A Tuesday night under the Carrow Road lights sounds perfect doesn’t it?
That glare of the floodlights in the night sky as you approach the stadium, then shining like a million spotlights as you walk up the steps from the concourse into our Carrow Road amphitheatre.
At least, it would be if we were there.
Instead, it will be the joys of Sky Sports, iFollow, or other less lawful means, and/or the dulcet tones of Goreham, Butler and Daley.
With the greatest respect to the BBC lads (they do a fine job), the listening and watching from afar isn’t the same as being there if being there is your norm.
But, as odd as it still seems, home games remain only for those who grace the press box, gantry or who are employed by the club.
Wayne Rooney has already spent more time inside Carrow Road this season than most of us are likely to.
With Birmingham City the visitors tonight, they too will be proffered that same honour, with Aitor Karanka’s finest arriving on what would have been the crest of a small-to-medium-sized wave, until they were undone at the weekend by Sheffield Wednesday and Barry Bannan.
Prior to the Owls 1-0 win at St Andrew’s, Birmingham’s only other defeat was the week before opening day, when they lost to a Wesley-inspired Cambridge United in the EFL Cup, so let’s not underestimate the size of the task.
We know all too well how a Karanka side plays. Who can forget that Friday night at Carrow Road just six weeks before the 2015 Championship Playoff final when his Boro team scored early (a Tettey OG) and then spent the remaining 82 minutes rewriting the book on sh1thousing.
If Chris Wilder thought Farke’s Class of 2018 were fine exponents if said dark arts, he’d have spontaneously combusted that night, watching Boro’s finest niggle, trip, feign and, generally, irritate.
But, as infuriating as it was at the time, it was a masterclass in hanging on to a 1-0 lead and if Brum get their noses ahead tonight, the flashbacks will start.
Either way, in true Karanka fashion, the Blues won’t attempt to be expansive later. Oh no. But they’ll be organised (although I always question why any pro team is anything other than organised), they’ll be compact and they’ll be hard to play through.
The Blues have both scored and conceded three goals in their five league games, so I’d not recommend lumping on a goal-fest, but what they have developed is a knack of drawing low-scoring games (they’ve drawn three of those five games).
And let’s not forget their one win so far was against Brentford – they’re no mugs. Also worth noting though is their win against the Bees on opening day was – in a Norwich City style – their first in 17 games. They too suffered horribly post lockdown during which time they decided to part company with head coach Pep Clotet.
They managed to cobble together just enough points to stave off relegation – Steve Spooner and Craig Gardner were joint-caretakers for the last four games – but on 31 July Master Karanka was appointed.
He wasted no time in Boro-proofing St Andrew’s by signing George Friend and then a few weeks later Adam Clayton – both of whom were part of said painful Friday night – but then undertook a wider refresh, bringing in midfielder Jon Toral, wingers Iván Sánchez (Elche) and Jonathan Leko (West Brom) and goalkeepers Andrés Prieto and Neil Etheridge.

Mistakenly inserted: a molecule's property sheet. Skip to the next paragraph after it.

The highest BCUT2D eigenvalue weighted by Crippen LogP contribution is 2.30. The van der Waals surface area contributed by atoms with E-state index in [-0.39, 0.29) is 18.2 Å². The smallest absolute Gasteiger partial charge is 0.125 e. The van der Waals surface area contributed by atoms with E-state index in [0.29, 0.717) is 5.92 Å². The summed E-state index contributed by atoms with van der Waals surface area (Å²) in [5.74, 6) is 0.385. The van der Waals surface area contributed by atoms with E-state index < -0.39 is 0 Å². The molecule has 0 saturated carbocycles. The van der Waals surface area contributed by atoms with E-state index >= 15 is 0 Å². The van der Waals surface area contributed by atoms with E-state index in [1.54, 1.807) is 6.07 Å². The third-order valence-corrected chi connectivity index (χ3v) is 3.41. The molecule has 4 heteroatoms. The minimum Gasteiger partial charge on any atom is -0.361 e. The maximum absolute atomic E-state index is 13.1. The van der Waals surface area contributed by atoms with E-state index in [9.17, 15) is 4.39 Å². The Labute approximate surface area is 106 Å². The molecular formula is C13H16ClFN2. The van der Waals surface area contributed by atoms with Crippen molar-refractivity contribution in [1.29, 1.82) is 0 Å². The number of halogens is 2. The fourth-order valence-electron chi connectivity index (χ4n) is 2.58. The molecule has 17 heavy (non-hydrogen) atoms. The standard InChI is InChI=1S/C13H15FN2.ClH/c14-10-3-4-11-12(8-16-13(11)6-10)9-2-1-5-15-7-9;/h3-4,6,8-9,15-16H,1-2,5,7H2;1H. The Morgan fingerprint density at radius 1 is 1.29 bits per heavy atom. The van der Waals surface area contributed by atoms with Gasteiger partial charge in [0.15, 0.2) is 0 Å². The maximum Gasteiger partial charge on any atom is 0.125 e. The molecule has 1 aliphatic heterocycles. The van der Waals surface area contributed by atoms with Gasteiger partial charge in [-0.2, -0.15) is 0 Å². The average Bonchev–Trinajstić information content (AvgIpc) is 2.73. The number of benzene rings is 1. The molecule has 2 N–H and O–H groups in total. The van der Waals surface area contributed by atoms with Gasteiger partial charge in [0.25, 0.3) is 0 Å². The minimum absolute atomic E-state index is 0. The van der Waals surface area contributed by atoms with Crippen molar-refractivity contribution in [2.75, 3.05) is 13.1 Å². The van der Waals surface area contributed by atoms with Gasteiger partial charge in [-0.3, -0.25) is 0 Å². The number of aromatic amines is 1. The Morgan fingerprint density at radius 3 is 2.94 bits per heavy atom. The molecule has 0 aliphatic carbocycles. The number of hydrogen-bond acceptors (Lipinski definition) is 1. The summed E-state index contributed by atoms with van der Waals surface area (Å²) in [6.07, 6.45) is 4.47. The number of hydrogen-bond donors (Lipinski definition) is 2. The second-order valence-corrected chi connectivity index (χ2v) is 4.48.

Others to arrive were Scott Hogan from Aston Villa and Mikel San José, a free agent who’d spent 11 years with Athletic Bilbao.
As a result, they too would have ideally had a longer pre-season to get the new faces integrated in the ways of Birmingham City and, specifically, in the ways of Karanka-ball (not that it necessarily involves a ball), but the early signs are that the message is steadily getting across.
So, let’s not expect an end-to-end extravaganza but instead a game that will likely be tight, tactical and which will hinge on who can best impose their game plan.
What the Canaries can’t afford to do is concede early. And neither, for that matter, can Sky Sports.
Saturday’s win over Rotherham, almost irrespective of performance level, will have given the squad a massive fillip and while there’s an obvious need to keep the group fresh given the volume of games, I’m expecting only a minor tweak tonight.
While we saw flashes of the old Stiepi in Saturday’s first half, Daniel Farke may be tempted to drop Pukki into the number 10 role that he undertook in his first few weeks here.
For what it’s worth, I think it may look something like this…
But then again, I’m cr@p at predictions, which hopefully also renders my forecast of a 1-1 draw null and void.
On the Ball City!
While you’re here… let’s be honest – that sound you hear is the rattle of a collecting jar as MyFootballWriter continues its fund-raising drive.
With the local advertising market proving a tough nut to crack, we have taken a leaf out of the Guardian’s book and have set up a membership model in a bid to secure a sustainable future for the platform and its 12,000-plus loyal City readers.
So for as little as the price of half a pint of beer, our readers could support MyFootballWriter directly. Four monthly membership tiers allow people to contribute as little or as much as they see fit.
“This is not a paywall,” Rick Waghorn (founder and owner of MFW) explains. Nor is it about to line the contributors’ pockets with anyone’s hard-earned silver – their ‘payment’ remains a slap-up breakfast at Bill’s before the final home game of the season.
“This is about helping to cover running costs and to fuel a few ambitions of what might be possible with an extra dime or two.”
For those who may be able to help us, our Patreon page is here:
We’d be eternally grateful.